• More specifically, U1 556 is a power factor correction control IC, that drives Q1 555. The power supply uses a transition mode flyback topology. U1 controls the peak current in FET Q1 on a pulse by pulse basis. The FET current is sensed across R8 and R9 and the sense voltage fed into pin 4. In the event of feedback loss, U1 will automatically limit the FET current to a maximum level determined by the values of R8 and R9, thereby limiting the power output.
  • In one embodiment, a high degree of primary-secondary isolation is provided due to the plug and chamber construction of transformer (T1) 522, as well as opto coupled feedback (OPT1) 555. Hence, lower load-side voltages will again reduce risk of arcing.
  • In one embodiment, resistors and other key components of the power supply have flame proof coatings.
  • In one embodiment, generous creepage and clearance distances are provided on the power supply, to minimizing the risk of arcing. The lower operating voltage of the LEDs allows the spacing between the traces on the circuit board can be smaller, thereby leading to a smaller circuit board implementation and potentially lower cost.
  • In one embodiment, the current feedback can be modified by a thermistor across R16 and R2 540 to provide temperature compensation, whereby the LED current can be automatically increased at higher temperatures.
  • In one embodiment, the LED current is sensed by U2:A 553 across R15 541. This voltage is compared to the reference set up on pin 2 of U2:A and a control voltage generated on the output of U2:A, which drives OPT1 so as to control the LED current.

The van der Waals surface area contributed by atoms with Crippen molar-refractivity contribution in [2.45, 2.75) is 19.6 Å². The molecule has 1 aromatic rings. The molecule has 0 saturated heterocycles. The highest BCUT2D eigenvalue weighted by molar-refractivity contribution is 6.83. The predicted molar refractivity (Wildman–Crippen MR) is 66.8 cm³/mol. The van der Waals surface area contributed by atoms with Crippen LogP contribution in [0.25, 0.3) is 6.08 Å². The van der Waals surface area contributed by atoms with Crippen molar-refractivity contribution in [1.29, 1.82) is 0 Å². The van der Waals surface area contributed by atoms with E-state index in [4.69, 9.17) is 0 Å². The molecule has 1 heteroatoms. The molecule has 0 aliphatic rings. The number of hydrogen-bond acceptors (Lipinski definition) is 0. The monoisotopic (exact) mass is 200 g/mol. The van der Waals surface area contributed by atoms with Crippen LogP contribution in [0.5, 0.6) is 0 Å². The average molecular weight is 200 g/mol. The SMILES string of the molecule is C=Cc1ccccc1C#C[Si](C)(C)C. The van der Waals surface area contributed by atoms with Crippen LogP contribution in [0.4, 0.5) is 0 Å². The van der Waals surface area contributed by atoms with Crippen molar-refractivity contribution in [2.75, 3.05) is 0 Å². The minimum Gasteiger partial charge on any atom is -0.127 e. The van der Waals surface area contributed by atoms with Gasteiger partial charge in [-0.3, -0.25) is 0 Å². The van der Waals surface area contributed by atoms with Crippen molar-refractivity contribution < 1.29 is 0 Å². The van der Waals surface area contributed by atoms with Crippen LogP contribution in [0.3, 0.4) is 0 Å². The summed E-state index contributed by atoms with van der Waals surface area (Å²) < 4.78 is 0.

• While various embodiments have been described above, it should be understood that they have been presented by way of example only, and not limitation. Thus, the breadth and scope of a preferred embodiment should not be limited by any of the above-described exemplary embodiments, but should be defined only in accordance with the following claims and their equivalents.

Claims (19)

  1. 1. A lighting source, comprising:
    at least one light emitting diode; and
    a current regulated power supply that delivers a targeted current to the at least one light emitting diode comprising a closed-loop control circuit for providing power to said at least one light emitting diode, where said lighting source is for deployment in a hazardous environment.
  2. 2. The lighting source of claim 1, wherein said lighting source is a beacon.
  3. 3. The lighting source of claim 1, wherein said lighting source is a general illumination lighting module.